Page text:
When Omar Mateen met with his father the day before he killed 49 people in a siege of a nightclub, he betrayed nothing of the rage that would erupt into the worst mass shooting in modern American history.
"I didn't notice anything wrong," Seddique Mateen said in an interview. "He was very slick."
His father - an Afghan who immigrated to the United States in the 1980s after Russia's invasion of Afghanistan - said he met with his son several times a week but had no idea of his plans for violence. The family moved from New York in 1991, when Mateen was five years old.
"If I was aware of it," he said, "I would have arrested him myself in a second."
At the Islamic Center of Fort Pierce, a mosque he attended for nearly a decade, Mateen occasionally prayed with Moner Mohammad Abu-Salha, a 22-year-old Palestinian-American who in 2014 became the first American suicide bomber in Syria, although they "did not interact with each other," said Adel Nefzi, a mosque board member.
In 2014, when Mateen was investigated and interviewed for a second time in two years by US authorities, it was because of suspected connections to Abu-Salha.
That was not enough to "constitute a substantive threat" at that time, authorities said on Sunday.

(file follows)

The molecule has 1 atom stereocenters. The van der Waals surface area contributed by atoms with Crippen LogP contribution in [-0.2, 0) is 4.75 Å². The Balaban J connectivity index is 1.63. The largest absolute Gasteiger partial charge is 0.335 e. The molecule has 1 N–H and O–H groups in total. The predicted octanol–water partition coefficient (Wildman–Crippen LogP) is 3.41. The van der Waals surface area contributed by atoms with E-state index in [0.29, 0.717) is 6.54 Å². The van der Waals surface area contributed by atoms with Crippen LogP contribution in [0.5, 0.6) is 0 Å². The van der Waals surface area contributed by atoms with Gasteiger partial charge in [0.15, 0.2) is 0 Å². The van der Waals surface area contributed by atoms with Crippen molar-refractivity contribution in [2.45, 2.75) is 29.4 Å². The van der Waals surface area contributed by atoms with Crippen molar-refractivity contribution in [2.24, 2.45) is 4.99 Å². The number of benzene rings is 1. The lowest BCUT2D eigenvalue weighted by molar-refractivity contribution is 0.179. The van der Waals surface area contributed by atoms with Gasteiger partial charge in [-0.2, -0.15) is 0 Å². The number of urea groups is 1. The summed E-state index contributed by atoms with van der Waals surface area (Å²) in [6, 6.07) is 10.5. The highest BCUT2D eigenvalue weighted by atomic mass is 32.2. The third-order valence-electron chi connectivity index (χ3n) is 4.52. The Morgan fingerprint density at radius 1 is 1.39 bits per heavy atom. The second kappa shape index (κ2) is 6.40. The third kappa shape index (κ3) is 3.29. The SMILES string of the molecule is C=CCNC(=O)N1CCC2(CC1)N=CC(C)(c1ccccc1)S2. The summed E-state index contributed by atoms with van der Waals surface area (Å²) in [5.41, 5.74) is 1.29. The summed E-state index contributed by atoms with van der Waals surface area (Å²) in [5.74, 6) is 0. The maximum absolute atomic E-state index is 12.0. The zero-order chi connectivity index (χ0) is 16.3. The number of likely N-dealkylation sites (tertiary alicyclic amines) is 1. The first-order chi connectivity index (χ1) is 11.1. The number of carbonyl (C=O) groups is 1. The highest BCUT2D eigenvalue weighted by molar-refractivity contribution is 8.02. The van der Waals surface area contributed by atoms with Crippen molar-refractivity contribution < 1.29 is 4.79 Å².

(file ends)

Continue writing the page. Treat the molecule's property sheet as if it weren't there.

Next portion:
The two also attended the same school, Indian River State College in Fort Pierce, the southeast Florida city where Mateen also lived.
Mateen graduated in 2006 with a degree in criminal justice, while Abu-Salha was enrolled in the fall 2010 and spring 2011, according to school officials.
In Fort Pierce's close-knit Muslim community of about 100 families, Mateen was known as quiet with few friends.
"He wasn't a people person. He was not extremely friendly but he wasn't rude either," said Mohammed Jameel, 54, who worshipped at his mosque.
A neighboir in Mateen's condominium complex described him as "awkward."
"With everybody in this building, if you see somebody, and you know each other, you say, 'how are you doing?' - small talk," the neighbour said. "With him, it was just awkward stares."
Claimed solidarity with Boston Marathon bombers
On Monday, Federal Bureau of Investigation Director James Comey portrayed a shooter with murky but hardline religious views.
A half hour into the nightclub siege, at 2:30 a.m., Mateen telephoned a police hotline and quickly hung up. He dialed again, speaking to a dispatcher, and then hung up. On the third call, he spoke with a dispatcher again briefly.
It was during those conversations, Comey said, that he pledged loyalty to Daesh leader Abu Bakr al-Baghdadi, claimed solidarity with the ethnic Chechen perpetrators of the 2013 Boston Marathon bombing, and expressed support for Abu-Salha, who had fought with Jabhat al-Nusra.
"We see no indication that he was part of any kind of network," Comey told a news conference. "It is also not entirely clear at this point just what terrorist group he aspired to support."
When Mateen traveled to Saudi Arabia in 2011 and 2012, he did so with his family to take part in surah, a minor pilgrimage that can be made for much of the year, said his father and a Saudi official.
Saudi Interior Ministry security spokesman Major General Mansour Turki said Mateen performed the umrah pilgrimage for 10 days in March 2011 and eight days the following March.